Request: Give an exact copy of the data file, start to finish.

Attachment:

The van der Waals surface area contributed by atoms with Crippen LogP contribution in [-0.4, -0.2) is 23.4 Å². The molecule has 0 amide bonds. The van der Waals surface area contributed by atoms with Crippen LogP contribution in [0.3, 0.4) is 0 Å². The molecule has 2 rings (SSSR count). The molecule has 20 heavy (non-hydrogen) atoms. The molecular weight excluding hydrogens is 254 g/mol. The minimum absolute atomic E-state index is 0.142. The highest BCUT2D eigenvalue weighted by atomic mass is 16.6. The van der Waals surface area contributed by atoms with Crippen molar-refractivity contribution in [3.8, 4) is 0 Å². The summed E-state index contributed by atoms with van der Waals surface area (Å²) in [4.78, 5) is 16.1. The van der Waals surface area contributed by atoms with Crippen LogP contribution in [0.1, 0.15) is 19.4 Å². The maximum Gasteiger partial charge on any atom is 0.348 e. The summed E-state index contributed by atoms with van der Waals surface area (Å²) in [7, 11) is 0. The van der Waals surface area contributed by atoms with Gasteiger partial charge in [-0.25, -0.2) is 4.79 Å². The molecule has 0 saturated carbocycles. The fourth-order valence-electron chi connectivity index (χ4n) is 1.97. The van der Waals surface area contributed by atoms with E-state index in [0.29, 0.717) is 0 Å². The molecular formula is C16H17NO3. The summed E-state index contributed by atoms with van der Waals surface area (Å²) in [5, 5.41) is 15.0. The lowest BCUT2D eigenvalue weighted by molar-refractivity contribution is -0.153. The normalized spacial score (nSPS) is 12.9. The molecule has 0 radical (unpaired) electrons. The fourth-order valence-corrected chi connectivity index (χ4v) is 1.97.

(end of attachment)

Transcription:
The van der Waals surface area contributed by atoms with Crippen LogP contribution in [-0.4, -0.2) is 23.4 Å². The molecule has 0 amide bonds. The van der Waals surface area contributed by atoms with Crippen LogP contribution in [0.3, 0.4) is 0 Å². The molecule has 2 rings (SSSR count). The molecule has 20 heavy (non-hydrogen) atoms. The molecular weight excluding hydrogens is 254 g/mol. The minimum absolute atomic E-state index is 0.142. The highest BCUT2D eigenvalue weighted by atomic mass is 16.6. The van der Waals surface area contributed by atoms with Crippen molar-refractivity contribution in [3.8, 4) is 0 Å². The summed E-state index contributed by atoms with van der Waals surface area (Å²) in [4.78, 5) is 16.1. The van der Waals surface area contributed by atoms with Crippen LogP contribution in [0.1, 0.15) is 19.4 Å². The maximum Gasteiger partial charge on any atom is 0.348 e. The summed E-state index contributed by atoms with van der Waals surface area (Å²) in [7, 11) is 0. The van der Waals surface area contributed by atoms with Gasteiger partial charge in [-0.25, -0.2) is 4.79 Å². The molecule has 0 saturated carbocycles. The fourth-order valence-electron chi connectivity index (χ4n) is 1.97. The van der Waals surface area contributed by atoms with E-state index in [0.29, 0.717) is 0 Å². The molecular formula is C16H17NO3. The summed E-state index contributed by atoms with van der Waals surface area (Å²) in [5, 5.41) is 15.0. The lowest BCUT2D eigenvalue weighted by molar-refractivity contribution is -0.153. The normalized spacial score (nSPS) is 12.9. The molecule has 0 radical (unpaired) electrons. The fourth-order valence-corrected chi connectivity index (χ4v) is 1.97.